These days, you can use just about any type of camera to capture incredible photos. Even smartphones can give you unexpected results! Don’t be put off by thinking that you need the best and most expensive DSLR camera on the market before you start working on your architectural photography. Although, one of the benefits of a digital camera over a smartphone is the ability to change lenses and easily alter settings like exposure, ISO, and shutter speed.
Your lens becomes your eyes as soon as you attach it to your camera body, and it makes the biggest difference when it comes to the way you want to capture your image.
Zoom lenses will allow you to get closer to the building without having to physically move, whereas a fixed focal length prime lens will typically give you a sharper and less distorted result. A tilt shift (t/s) lens is one of the best options for altering perspective and understanding how to use a t/s lens for architecture photography can help you to create unique images for your portfolio.
While a traditional lens has a fixed imaging circle when it comes to the sensor’s position, a t/s lens allows you to change where the center of that circle is. This helps to level and straighten lines that become crooked with a traditional lens, without you needing to move a substantial distance from the building you’re photographing.
While not always a necessity, a tripod can be a useful piece of equipment to carry with you. It helps to keep your camera still (perfect for those of us with shaky hands and for long-exposure shots) and also shoot from angles that may be difficult to maneuver yourself into.
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5 Tips for Taking Architecture Photos
You have your camera, a few lenses, and you’re ready to head out to take your first shots. Here are a few of our top architecture photography tips to keep in mind while you’re creating!
Research Before You Visit
Every building has a story, whether it’s been standing for centuries or only a few weeks. Before you head out to start taking pictures, do some research on the building. Why was it designed and built that way? Does it fit in or differ from other buildings created at the time? What is the architect’s background?
Knowing some of these background details can help you to decide what to focus on when shooting. Skillshare teacher Nancy Da Campo recommends using Atlas Obscura or Google Maps to find unique and unusual buildings before venturing out to a new location.
Shoot in a Range of Seasons, Weather Conditions, and Times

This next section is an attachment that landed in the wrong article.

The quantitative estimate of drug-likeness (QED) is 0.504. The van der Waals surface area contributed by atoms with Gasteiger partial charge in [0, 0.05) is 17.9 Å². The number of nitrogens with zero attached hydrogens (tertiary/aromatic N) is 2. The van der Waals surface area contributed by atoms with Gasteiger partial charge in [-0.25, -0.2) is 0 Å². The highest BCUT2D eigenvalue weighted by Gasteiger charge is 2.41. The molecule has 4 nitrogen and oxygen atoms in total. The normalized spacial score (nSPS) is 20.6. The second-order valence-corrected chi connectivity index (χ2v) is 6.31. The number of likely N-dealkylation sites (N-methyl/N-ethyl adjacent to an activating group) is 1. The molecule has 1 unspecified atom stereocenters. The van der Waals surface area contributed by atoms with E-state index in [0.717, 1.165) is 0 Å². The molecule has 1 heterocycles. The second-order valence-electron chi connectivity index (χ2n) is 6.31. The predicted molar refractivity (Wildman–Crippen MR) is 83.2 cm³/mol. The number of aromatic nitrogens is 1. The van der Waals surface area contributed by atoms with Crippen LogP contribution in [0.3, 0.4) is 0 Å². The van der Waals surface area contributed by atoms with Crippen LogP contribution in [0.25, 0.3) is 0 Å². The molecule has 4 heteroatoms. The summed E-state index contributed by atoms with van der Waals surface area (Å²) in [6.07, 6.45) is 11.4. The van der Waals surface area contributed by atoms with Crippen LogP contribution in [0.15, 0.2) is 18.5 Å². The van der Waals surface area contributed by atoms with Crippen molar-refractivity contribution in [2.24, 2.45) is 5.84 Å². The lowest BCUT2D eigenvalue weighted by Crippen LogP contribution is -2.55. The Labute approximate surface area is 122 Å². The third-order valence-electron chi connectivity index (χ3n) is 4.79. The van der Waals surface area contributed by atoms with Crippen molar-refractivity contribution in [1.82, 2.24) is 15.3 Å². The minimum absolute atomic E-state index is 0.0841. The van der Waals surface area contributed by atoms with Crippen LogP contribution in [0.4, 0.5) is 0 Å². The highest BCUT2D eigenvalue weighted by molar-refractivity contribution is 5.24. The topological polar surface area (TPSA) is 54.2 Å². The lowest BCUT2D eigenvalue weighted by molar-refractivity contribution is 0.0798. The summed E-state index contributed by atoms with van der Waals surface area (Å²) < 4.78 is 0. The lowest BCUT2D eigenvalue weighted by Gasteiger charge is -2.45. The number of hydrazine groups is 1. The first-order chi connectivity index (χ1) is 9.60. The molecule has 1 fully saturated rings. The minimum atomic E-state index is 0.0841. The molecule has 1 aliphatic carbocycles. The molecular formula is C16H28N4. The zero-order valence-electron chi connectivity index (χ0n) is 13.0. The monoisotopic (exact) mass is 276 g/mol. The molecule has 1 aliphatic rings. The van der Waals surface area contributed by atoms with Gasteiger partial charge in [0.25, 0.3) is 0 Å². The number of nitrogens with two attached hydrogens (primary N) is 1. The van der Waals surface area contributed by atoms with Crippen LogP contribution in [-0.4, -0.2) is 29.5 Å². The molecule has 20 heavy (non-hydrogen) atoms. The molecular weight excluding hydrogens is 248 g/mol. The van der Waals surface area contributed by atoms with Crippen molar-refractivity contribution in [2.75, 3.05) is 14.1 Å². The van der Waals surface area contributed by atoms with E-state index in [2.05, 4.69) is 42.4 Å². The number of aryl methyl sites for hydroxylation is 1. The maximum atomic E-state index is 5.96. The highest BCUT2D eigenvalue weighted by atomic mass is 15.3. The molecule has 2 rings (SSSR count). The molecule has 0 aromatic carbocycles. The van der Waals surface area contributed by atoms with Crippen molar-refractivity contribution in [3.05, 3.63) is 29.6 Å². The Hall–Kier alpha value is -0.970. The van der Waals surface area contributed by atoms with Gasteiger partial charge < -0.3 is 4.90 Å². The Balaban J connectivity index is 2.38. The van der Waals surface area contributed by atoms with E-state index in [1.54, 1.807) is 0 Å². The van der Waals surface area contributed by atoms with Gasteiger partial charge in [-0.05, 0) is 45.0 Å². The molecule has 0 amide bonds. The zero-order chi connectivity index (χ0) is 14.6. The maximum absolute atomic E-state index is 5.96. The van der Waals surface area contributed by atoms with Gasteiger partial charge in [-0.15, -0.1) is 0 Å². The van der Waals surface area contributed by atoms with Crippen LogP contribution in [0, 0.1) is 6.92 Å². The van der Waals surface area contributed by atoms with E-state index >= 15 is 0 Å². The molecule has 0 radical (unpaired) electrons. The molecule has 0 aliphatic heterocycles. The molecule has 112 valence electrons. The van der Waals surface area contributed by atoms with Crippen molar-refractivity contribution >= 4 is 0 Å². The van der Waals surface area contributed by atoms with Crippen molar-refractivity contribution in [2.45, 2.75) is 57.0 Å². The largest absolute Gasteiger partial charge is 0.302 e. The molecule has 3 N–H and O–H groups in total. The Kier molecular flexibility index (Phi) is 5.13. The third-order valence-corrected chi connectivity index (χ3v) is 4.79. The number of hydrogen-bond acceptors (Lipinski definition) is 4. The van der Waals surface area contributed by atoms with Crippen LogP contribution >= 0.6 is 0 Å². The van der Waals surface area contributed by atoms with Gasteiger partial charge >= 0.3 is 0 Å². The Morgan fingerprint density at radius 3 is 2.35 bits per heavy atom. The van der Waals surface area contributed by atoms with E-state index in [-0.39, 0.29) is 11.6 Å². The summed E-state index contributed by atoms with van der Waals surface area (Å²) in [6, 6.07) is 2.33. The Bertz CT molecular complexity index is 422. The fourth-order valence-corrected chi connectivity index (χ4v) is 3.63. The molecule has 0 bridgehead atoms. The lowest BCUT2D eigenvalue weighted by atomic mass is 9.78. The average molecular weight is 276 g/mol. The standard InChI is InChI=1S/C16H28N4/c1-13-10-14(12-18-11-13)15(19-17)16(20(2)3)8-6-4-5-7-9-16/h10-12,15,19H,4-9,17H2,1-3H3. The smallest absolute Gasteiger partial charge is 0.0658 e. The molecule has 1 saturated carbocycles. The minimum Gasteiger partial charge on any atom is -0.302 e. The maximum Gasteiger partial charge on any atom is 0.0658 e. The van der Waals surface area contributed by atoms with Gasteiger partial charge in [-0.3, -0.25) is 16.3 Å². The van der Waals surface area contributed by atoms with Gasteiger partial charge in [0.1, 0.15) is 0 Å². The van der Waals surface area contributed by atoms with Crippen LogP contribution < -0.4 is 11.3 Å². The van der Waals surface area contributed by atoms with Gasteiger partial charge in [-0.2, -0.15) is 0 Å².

Different times of the day or year can create a whole new atmosphere in your photos. Light conditions, particularly for exterior shots, will vary based on where the sun is in the sky or if it’s hidden by clouds.
Shooting throughout a range of conditions can make your pictures feel light and airy, or moody and dramatic. Take a look at how Skillshare instructor Chris Burkard shoots at sunset, sunrise, and during the night to take different commercial-focused imagery.
Decide on Your Composition
Before you take a photo, think about composition from both the framing and lighting perspective. This is especially important if you’re working primarily indoors, when you have the ability to move furniture or decor to be exactly where you want them.
But don’t feel that you’re restricted by exteriors either. An immovable structure is a great way to challenge yourself to find what’s most interesting, what will capture the viewer’s attention, and what will be memorable.
Just because your photography focus is a building doesn’t mean you have to remove all of the people. Some of the best architectural images feature blurred individuals with the structure itself in focus, typically created with long exposure and minimizing any distraction from the building but adding depth and interest to the final result.
Adding people into the shot also helps to give the viewer a sense of scale and can drastically alter the final tone of the image that you’re creating, adding a new level of complexity that can be fun to experiment with.
Don’t Be Afraid to Edit
As with all photography, taking the time to edit your work is an important final step when creating high-quality pictures. Adobe Photoshop and Lightroom are the most commonly used software for photo editing and can take your photo from good to great with features like lens correction and color adjustments.
But be careful not to over-edit. While applying filters to your work can seem tempting, remember why you wanted to photograph that building to begin with. It’s easy to lose the authenticity of the structure in the edit, so keep your changes minimal to enhance the final product rather than dramatically alter how it looks.
Buildings can be some of the most interesting and beautiful structures to photograph, so now that you know how to take a great architectural photo, grab your camera and get snapping!